From Eiffel’s engineering to Pasteur’s rabies vaccine, from the trace of the Paris meridian to the swing of Foucault’s pendulum, from the Botanical Garden to the Discovery Palace, science holds a place of honor in the French capital. It’s a place that’s often ignored.
Paris has a rich if sometimes horrific hospital and medical heritage. Hitting the medical trails of the capital allows the off-beat traveler to encounter peaceful courtyards, beautiful chapels, a magnificent crypt, troubling and enlightening history and much medical knowledge along the way.
Part 2 of an article about hospital and medical heritage in Paris, including Louis Pasteur, Marie and Pierre Curie, military medicine and George Orwell.
In a startling and macabre discovery, archeologists in Paris discovered this week what appears to be a mass bicycle graveyard on the site of a portion of Canal Saint Martin in the 10th arrondissement. The City of Paris gave France Revisited special access to photograph and report on the extraordinary find.
On a bright December morning I was headed across the footbridge the Pont des Arts to the Institut de France to learn about the 350th anniversary of the Academy of Sciences and about Louis Pasteur's archives, recently listed in the Memory of the World Register.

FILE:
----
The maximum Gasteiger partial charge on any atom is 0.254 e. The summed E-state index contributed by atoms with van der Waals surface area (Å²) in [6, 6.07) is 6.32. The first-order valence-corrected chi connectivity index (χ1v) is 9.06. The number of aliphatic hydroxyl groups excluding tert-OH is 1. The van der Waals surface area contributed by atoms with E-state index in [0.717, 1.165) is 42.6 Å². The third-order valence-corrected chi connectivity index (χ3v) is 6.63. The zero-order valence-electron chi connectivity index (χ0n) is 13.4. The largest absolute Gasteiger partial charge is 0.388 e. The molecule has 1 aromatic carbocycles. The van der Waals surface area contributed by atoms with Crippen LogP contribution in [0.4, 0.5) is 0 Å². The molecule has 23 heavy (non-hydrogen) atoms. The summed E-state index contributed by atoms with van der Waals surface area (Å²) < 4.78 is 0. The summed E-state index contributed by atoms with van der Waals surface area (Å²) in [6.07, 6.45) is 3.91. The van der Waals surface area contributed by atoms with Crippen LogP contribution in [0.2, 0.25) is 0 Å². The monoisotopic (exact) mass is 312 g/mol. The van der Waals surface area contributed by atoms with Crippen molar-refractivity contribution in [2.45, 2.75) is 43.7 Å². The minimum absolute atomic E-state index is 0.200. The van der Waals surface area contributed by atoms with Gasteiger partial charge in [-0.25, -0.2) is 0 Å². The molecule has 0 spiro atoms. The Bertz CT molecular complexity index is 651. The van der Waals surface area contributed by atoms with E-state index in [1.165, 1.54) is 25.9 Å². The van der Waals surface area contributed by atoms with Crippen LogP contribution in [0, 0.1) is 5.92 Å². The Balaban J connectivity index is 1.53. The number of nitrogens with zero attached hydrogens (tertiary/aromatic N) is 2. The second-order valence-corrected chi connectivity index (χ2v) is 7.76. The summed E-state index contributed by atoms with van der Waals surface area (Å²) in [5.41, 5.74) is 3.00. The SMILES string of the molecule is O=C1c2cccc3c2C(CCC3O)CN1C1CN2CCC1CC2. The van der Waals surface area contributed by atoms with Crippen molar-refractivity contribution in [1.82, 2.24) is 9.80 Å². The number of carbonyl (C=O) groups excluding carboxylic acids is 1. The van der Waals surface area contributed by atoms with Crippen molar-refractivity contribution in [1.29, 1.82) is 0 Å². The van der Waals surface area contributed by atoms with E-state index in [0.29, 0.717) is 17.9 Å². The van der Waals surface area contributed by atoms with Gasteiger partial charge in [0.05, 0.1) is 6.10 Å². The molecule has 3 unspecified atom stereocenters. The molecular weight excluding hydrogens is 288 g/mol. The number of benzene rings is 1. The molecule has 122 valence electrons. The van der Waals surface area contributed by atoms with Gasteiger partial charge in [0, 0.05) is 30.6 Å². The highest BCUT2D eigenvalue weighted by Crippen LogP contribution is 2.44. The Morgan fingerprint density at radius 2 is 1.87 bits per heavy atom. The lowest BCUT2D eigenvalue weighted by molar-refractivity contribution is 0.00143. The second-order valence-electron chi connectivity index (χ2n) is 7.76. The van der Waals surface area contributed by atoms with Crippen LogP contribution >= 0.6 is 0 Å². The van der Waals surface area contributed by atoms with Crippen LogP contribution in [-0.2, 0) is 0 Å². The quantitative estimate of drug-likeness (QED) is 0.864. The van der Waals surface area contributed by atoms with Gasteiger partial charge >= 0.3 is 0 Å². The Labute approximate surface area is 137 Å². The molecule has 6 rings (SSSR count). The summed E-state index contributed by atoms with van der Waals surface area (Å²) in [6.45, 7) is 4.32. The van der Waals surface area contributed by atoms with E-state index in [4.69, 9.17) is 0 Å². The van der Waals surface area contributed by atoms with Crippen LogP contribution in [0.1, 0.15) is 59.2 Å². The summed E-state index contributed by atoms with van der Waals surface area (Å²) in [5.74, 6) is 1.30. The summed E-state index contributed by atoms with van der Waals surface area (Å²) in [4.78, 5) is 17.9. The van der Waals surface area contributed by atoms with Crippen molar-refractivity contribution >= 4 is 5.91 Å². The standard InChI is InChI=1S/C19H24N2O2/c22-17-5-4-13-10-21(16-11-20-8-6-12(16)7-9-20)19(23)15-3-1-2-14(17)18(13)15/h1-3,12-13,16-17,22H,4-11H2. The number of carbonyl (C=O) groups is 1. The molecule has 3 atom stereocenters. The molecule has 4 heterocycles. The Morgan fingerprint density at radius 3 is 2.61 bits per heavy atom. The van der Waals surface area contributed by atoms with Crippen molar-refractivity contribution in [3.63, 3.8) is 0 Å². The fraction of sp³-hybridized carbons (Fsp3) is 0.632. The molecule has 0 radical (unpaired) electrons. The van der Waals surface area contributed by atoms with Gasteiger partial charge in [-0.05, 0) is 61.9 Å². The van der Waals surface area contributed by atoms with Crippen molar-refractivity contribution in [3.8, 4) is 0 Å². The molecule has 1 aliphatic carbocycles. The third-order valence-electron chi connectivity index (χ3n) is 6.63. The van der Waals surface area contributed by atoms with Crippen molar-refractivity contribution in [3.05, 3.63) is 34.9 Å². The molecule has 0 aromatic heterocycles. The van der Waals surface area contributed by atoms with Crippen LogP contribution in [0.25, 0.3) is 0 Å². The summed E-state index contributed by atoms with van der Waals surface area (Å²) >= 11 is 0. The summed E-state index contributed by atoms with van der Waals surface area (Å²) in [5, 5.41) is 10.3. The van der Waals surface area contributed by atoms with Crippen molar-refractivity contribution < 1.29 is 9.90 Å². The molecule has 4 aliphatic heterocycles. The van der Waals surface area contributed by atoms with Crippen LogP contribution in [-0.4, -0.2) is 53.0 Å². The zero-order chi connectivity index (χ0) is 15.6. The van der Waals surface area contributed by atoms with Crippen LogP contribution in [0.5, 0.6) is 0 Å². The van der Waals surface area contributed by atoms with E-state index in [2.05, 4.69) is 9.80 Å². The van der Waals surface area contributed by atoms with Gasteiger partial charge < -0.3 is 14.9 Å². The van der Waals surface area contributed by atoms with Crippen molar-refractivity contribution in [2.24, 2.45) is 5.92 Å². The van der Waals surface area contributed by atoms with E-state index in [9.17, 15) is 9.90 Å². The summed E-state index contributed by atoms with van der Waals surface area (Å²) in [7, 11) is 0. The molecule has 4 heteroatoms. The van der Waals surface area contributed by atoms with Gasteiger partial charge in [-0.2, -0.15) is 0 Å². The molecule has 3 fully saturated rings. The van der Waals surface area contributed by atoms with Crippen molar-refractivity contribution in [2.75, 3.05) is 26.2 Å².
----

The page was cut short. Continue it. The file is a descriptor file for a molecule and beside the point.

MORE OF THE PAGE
Allison Zinder of Paris on the Edge and Gary Lee Kraut of France Revisited have joined forces for a series of original and good-humored walking tours in the off-beat eastern neighborhoods of Paris, including this curious exploration of Belleville and Père Lachaise Cemetery, with a delicious lunch stop in between.
Looking out over the rooftops of the city the view is romantic for some, lusty grey for others, a commercial dream for roofers—altogether Paris. In recent months the most attractive view over the capital has been from District Hall of the 9th arrondissement, where District Mayor Delphine Bürkli is spearheading the committee to present the rooftops of Paris as a candidate for inscription on the UNESCO World Heritage List.
The City of Paris has begun investing in the fight against love locks on its famous bridges by placing glass panels that bring back the stunning views that attracted people to place locks there in the first place.
Jewish quarters come and go, but anti-Semitism never goes out of fashion. Most recently in France there’s been a growing attraction of the “quenelle,” a down-turned Nazi salute now understood by most to be an anti-Semitic, anti-establishment gesture. It has gained favor among individuals and groups who ...